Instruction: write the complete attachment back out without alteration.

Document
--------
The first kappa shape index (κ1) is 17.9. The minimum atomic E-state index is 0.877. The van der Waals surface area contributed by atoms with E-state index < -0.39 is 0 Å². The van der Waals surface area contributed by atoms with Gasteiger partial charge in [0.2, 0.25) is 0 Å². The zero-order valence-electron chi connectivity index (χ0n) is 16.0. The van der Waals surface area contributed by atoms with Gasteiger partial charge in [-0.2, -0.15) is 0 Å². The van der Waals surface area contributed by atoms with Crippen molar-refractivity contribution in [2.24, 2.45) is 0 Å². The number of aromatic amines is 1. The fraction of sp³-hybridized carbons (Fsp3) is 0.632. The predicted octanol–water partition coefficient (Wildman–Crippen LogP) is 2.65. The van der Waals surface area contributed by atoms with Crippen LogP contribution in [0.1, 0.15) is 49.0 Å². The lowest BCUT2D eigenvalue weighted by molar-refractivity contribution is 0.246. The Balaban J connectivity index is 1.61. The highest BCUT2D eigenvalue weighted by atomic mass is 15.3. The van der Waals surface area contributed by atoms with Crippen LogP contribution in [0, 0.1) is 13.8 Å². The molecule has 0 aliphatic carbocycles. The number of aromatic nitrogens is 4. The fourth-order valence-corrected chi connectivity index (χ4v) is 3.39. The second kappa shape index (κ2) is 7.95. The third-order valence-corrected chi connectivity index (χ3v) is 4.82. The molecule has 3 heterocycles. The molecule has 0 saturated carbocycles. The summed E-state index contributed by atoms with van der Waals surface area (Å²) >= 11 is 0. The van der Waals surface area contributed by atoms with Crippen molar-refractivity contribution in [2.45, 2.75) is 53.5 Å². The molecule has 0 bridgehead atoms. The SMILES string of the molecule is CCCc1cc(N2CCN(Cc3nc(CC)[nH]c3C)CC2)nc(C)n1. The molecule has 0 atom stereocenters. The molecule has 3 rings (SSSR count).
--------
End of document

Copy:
The first kappa shape index (κ1) is 17.9. The minimum atomic E-state index is 0.877. The van der Waals surface area contributed by atoms with E-state index < -0.39 is 0 Å². The van der Waals surface area contributed by atoms with Gasteiger partial charge in [0.2, 0.25) is 0 Å². The zero-order valence-electron chi connectivity index (χ0n) is 16.0. The van der Waals surface area contributed by atoms with Gasteiger partial charge in [-0.2, -0.15) is 0 Å². The van der Waals surface area contributed by atoms with Crippen molar-refractivity contribution in [2.24, 2.45) is 0 Å². The number of aromatic amines is 1. The fraction of sp³-hybridized carbons (Fsp3) is 0.632. The predicted octanol–water partition coefficient (Wildman–Crippen LogP) is 2.65. The van der Waals surface area contributed by atoms with Crippen LogP contribution in [0.1, 0.15) is 49.0 Å². The lowest BCUT2D eigenvalue weighted by molar-refractivity contribution is 0.246. The Balaban J connectivity index is 1.61. The highest BCUT2D eigenvalue weighted by atomic mass is 15.3. The van der Waals surface area contributed by atoms with Crippen LogP contribution in [0, 0.1) is 13.8 Å². The molecule has 0 aliphatic carbocycles. The number of aromatic nitrogens is 4. The fourth-order valence-corrected chi connectivity index (χ4v) is 3.39. The second kappa shape index (κ2) is 7.95. The third-order valence-corrected chi connectivity index (χ3v) is 4.82. The molecule has 3 heterocycles. The molecule has 0 saturated carbocycles. The summed E-state index contributed by atoms with van der Waals surface area (Å²) >= 11 is 0. The van der Waals surface area contributed by atoms with Crippen molar-refractivity contribution in [2.45, 2.75) is 53.5 Å². The molecule has 0 bridgehead atoms. The SMILES string of the molecule is CCCc1cc(N2CCN(Cc3nc(CC)[nH]c3C)CC2)nc(C)n1. The molecule has 0 atom stereocenters. The molecule has 3 rings (SSSR count).